Performance horses experience high levels of physiologic stress. Training, trailering, competing, and new environments all take their toll.

Physiologic stress can cause a cascade of ill effects, most commonly in the form of gastrointestinal (GI) ulcers, sore joints, and respiratory issues—leaving owners, riders, and trainers searching for options that will help keep their horses healthy.

Researchers at Iowa State and Texas A&M universities recently have evaluated serum-based bioactive proteins (SBPs, more on what they are in a moment) and their potential to fight numerous stress-induced problems in performance horses. Thus far, the researchers say the results of this nondrug approach have been promising.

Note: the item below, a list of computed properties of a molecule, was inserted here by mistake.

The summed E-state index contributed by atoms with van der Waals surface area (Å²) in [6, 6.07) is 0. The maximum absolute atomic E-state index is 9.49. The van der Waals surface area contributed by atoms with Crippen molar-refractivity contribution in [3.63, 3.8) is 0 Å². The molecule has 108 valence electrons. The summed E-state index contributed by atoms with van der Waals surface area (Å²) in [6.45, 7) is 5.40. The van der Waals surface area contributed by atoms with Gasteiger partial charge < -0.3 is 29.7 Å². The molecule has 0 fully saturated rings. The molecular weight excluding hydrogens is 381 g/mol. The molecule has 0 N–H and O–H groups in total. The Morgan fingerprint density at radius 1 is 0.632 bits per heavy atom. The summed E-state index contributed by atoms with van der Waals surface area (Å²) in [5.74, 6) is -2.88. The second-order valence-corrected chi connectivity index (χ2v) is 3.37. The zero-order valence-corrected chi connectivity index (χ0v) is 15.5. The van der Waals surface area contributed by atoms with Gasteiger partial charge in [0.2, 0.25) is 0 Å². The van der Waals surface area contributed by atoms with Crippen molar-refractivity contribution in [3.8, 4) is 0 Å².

What are SBPs?

Blood carries a variety of functional proteins throughout the body, which are recruited to specific locations based upon immune signals. Proteins such as immunoglobulins, interleukins, and growth factors (e.g., transforming growth factor β1, insulinlike growth factor, and platelet-derived growth factor) are in circulation at any given time.

Serum-based bioactive proteins are rich in these naturally occurring proteins that have evolved to work together. In fact, the most distinguishing characteristics of SBPs are their natural complexity and ability to act in concert with one another. Researchers say this natural complexity also allows SBPs to support optimal function across different equine body systems.

Equine Clinical Research into SBPs

Scott McClure, DVM, PhD, Dipl. ACVS, ACVSMR, associate professor of veterinary clinical sciences at Iowa State University, has studied SBPs and